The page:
How Diverse is Your Yoga?

Danny Arguetty
How Diverse is Your Yoga?

I am grateful that my yoga education has been informed by many diverse traditions which are all open to more than one way of seeing the world. When I get on my mat, this background gives me permission to move in more than one way, feel more than one feeling, and celebrate the multifaceted experience of practice and day-to-day living.

But is this the case for everyone?

Probably not — as one of the things you might have noticed about philosophy, religion, and spirituality is how every single school of thought usually promotes and believes their version of reality as the right one.

In one sense, how can we blame them? If you believe in something and are not willing to stand behind it, why would anyone else think what you are offering has value? But on the other hand...

What happens when a conversation becomes too insular?

While the Tantric tradition I study — called Rajanaka — also believes that its world view is pretty dandy and worthwhile, one of it's defining features is the invitation to be in conversation, welcome diverse points of view, and stay engaged in rigorous dialogue.

When differing perspectives are no longer a part of an experience, we see what psychologists term "group think," where our need to conform to the collective produces absurd unfounded beliefs and at times dysfunctional actions and reactions.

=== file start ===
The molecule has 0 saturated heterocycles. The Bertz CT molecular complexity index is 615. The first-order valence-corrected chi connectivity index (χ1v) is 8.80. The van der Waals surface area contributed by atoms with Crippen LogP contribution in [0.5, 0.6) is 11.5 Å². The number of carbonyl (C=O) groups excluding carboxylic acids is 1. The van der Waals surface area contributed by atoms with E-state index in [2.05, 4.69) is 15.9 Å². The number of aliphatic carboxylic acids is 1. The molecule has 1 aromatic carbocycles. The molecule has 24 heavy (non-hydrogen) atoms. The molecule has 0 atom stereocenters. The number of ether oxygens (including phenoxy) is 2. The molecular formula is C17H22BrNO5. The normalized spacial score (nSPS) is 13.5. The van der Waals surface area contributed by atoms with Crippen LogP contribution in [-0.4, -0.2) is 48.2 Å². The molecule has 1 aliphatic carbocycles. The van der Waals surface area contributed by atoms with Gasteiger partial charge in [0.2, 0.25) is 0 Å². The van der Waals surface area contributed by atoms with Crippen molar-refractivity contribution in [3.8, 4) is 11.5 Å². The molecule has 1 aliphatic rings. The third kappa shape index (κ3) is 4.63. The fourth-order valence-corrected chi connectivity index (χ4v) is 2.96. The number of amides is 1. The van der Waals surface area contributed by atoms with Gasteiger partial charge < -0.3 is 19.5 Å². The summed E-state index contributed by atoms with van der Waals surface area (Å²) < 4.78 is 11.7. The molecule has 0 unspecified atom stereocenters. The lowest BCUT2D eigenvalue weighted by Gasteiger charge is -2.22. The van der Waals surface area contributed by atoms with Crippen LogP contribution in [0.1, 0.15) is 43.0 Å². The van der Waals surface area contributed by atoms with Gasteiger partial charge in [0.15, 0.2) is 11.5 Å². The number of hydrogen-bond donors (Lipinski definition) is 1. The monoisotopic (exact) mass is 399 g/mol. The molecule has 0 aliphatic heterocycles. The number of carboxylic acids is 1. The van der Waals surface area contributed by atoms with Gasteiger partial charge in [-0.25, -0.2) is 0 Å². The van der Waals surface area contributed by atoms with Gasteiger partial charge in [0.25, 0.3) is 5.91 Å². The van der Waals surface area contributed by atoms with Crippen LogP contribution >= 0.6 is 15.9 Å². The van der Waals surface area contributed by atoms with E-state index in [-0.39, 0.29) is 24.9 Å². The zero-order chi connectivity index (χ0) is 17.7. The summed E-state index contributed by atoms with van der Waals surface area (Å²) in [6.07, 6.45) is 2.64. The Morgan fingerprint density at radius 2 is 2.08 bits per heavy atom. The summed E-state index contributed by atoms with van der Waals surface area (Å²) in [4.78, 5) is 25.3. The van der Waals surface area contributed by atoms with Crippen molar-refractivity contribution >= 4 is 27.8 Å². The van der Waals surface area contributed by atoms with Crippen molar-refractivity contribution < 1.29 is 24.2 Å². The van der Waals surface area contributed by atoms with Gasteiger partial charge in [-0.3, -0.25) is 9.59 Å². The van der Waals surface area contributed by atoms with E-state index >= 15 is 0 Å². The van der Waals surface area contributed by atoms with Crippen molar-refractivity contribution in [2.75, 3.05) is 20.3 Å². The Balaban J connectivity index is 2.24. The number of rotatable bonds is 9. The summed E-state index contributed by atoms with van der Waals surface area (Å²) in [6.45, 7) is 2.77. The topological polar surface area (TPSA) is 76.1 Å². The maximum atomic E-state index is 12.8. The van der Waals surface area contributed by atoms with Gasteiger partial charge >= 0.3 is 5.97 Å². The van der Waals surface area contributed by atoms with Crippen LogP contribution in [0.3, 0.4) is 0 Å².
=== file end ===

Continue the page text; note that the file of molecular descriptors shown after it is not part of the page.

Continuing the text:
When all we hear is one stream of data — regardless of whether it is verifiable or not — we start to believe it as the one and only truth.

To avoid this predicament, it is vital to get information from various sources, ask questions, listen to other people's ideas and perspectives, and decide what to believe from a well-rounded place.

We've seen it all across history, if you want to brainwash people one of the most important things to do is to limit diversity of opinion at any cost.

Modern Day America and Media Consumption

One clear example from modern day America is the prevalence of one-way street media consumption...for some. Nearly half of self-identified "consistently conservative" people reported they receive the majority of their information on politics and government from the Fox News Channel*.

On the more liberal side, no one source dominated. It was a mix between CNN, MSNBC, New York Times, NPR, and local TV outlets*.

It doesn't matter if we are talking about politics, food, spirituality, yoga postures, or cars — the gift of living in the information age is that we can call upon differing points of view, which at the end of the day make us all stronger.

Listening to different points of view helps us engage in rich and productive conversation, which at its core is steeped in reality.

One way only goes in one direction, and the perils of traveling this type of road have been proven by the hand of time while jeopardizing some of our most cherished and valued ideals.

Are you steeped in a one way yoga? What would it look like to explore new classes, learn from different teachers, or dive into alternative perspectives? What about off the mat, are you locked into one way streets or are you open to a wider range of views?